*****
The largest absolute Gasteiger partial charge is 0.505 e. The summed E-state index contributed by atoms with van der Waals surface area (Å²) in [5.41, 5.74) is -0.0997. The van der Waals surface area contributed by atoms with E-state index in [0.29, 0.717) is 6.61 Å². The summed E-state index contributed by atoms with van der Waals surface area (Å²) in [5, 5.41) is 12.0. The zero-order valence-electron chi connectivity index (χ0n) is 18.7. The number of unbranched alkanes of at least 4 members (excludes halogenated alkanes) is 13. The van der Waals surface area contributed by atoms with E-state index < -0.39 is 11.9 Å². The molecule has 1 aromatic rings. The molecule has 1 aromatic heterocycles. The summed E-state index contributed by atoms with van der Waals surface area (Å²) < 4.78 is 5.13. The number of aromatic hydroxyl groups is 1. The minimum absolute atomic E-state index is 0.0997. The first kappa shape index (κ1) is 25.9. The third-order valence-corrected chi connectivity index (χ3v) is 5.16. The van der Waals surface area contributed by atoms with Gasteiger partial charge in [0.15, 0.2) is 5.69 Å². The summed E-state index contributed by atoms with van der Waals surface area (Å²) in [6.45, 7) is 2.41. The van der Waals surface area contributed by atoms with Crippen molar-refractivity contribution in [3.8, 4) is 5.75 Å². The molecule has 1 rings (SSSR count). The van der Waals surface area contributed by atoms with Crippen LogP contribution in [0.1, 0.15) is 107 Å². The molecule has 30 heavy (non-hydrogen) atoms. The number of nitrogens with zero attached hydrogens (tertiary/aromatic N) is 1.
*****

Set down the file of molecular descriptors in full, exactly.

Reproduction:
The largest absolute Gasteiger partial charge is 0.505 e. The summed E-state index contributed by atoms with van der Waals surface area (Å²) in [5.41, 5.74) is -0.0997. The van der Waals surface area contributed by atoms with E-state index in [0.29, 0.717) is 6.61 Å². The summed E-state index contributed by atoms with van der Waals surface area (Å²) in [5, 5.41) is 12.0. The zero-order valence-electron chi connectivity index (χ0n) is 18.7. The number of unbranched alkanes of at least 4 members (excludes halogenated alkanes) is 13. The van der Waals surface area contributed by atoms with E-state index < -0.39 is 11.9 Å². The molecule has 1 aromatic rings. The molecule has 1 aromatic heterocycles. The summed E-state index contributed by atoms with van der Waals surface area (Å²) < 4.78 is 5.13. The number of aromatic hydroxyl groups is 1. The minimum absolute atomic E-state index is 0.0997. The first kappa shape index (κ1) is 25.9. The third-order valence-corrected chi connectivity index (χ3v) is 5.16. The van der Waals surface area contributed by atoms with Gasteiger partial charge in [0.15, 0.2) is 5.69 Å². The summed E-state index contributed by atoms with van der Waals surface area (Å²) in [6.45, 7) is 2.41. The van der Waals surface area contributed by atoms with Crippen molar-refractivity contribution in [3.8, 4) is 5.75 Å². The molecule has 1 rings (SSSR count). The van der Waals surface area contributed by atoms with Crippen LogP contribution in [0.1, 0.15) is 107 Å². The molecule has 30 heavy (non-hydrogen) atoms. The number of nitrogens with zero attached hydrogens (tertiary/aromatic N) is 1.